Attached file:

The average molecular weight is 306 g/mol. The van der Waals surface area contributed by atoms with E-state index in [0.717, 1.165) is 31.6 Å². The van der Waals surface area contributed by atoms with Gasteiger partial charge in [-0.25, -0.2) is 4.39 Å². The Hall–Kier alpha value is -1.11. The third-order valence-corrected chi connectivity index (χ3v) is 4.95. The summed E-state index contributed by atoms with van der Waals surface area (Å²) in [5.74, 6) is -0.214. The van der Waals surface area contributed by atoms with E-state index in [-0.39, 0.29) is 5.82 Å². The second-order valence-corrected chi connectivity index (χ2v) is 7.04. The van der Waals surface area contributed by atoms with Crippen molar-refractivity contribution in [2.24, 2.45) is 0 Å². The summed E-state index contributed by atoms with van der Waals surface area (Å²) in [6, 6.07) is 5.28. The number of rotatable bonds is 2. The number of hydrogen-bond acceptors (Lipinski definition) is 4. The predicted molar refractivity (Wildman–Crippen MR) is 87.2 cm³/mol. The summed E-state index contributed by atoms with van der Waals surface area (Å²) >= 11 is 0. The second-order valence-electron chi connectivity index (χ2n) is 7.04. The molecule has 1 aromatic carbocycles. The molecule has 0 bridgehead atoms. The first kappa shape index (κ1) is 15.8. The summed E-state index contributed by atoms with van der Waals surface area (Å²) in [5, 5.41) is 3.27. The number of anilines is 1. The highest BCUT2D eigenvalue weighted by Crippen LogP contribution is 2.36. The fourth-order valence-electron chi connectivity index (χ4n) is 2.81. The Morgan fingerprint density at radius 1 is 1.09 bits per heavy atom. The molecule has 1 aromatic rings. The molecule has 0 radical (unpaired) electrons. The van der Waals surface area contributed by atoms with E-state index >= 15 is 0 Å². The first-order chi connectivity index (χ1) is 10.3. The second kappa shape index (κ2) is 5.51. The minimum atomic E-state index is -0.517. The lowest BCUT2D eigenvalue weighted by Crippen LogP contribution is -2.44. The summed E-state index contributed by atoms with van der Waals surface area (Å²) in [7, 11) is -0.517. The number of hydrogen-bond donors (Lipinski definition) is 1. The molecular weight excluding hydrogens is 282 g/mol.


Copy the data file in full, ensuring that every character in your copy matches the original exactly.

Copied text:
The average molecular weight is 306 g/mol. The van der Waals surface area contributed by atoms with E-state index in [0.717, 1.165) is 31.6 Å². The van der Waals surface area contributed by atoms with Gasteiger partial charge in [-0.25, -0.2) is 4.39 Å². The Hall–Kier alpha value is -1.11. The third-order valence-corrected chi connectivity index (χ3v) is 4.95. The summed E-state index contributed by atoms with van der Waals surface area (Å²) in [5.74, 6) is -0.214. The van der Waals surface area contributed by atoms with E-state index in [-0.39, 0.29) is 5.82 Å². The second-order valence-corrected chi connectivity index (χ2v) is 7.04. The van der Waals surface area contributed by atoms with Crippen molar-refractivity contribution in [2.24, 2.45) is 0 Å². The summed E-state index contributed by atoms with van der Waals surface area (Å²) in [6, 6.07) is 5.28. The number of rotatable bonds is 2. The number of hydrogen-bond acceptors (Lipinski definition) is 4. The predicted molar refractivity (Wildman–Crippen MR) is 87.2 cm³/mol. The summed E-state index contributed by atoms with van der Waals surface area (Å²) >= 11 is 0. The second-order valence-electron chi connectivity index (χ2n) is 7.04. The molecule has 1 aromatic carbocycles. The molecule has 0 bridgehead atoms. The first kappa shape index (κ1) is 15.8. The summed E-state index contributed by atoms with van der Waals surface area (Å²) in [5, 5.41) is 3.27. The number of anilines is 1. The highest BCUT2D eigenvalue weighted by Crippen LogP contribution is 2.36. The fourth-order valence-electron chi connectivity index (χ4n) is 2.81. The Morgan fingerprint density at radius 1 is 1.09 bits per heavy atom. The molecule has 1 aromatic rings. The molecule has 0 radical (unpaired) electrons. The van der Waals surface area contributed by atoms with E-state index >= 15 is 0 Å². The first-order chi connectivity index (χ1) is 10.3. The second kappa shape index (κ2) is 5.51. The minimum atomic E-state index is -0.517. The lowest BCUT2D eigenvalue weighted by Crippen LogP contribution is -2.44. The summed E-state index contributed by atoms with van der Waals surface area (Å²) in [7, 11) is -0.517. The number of hydrogen-bond donors (Lipinski definition) is 1. The molecular weight excluding hydrogens is 282 g/mol.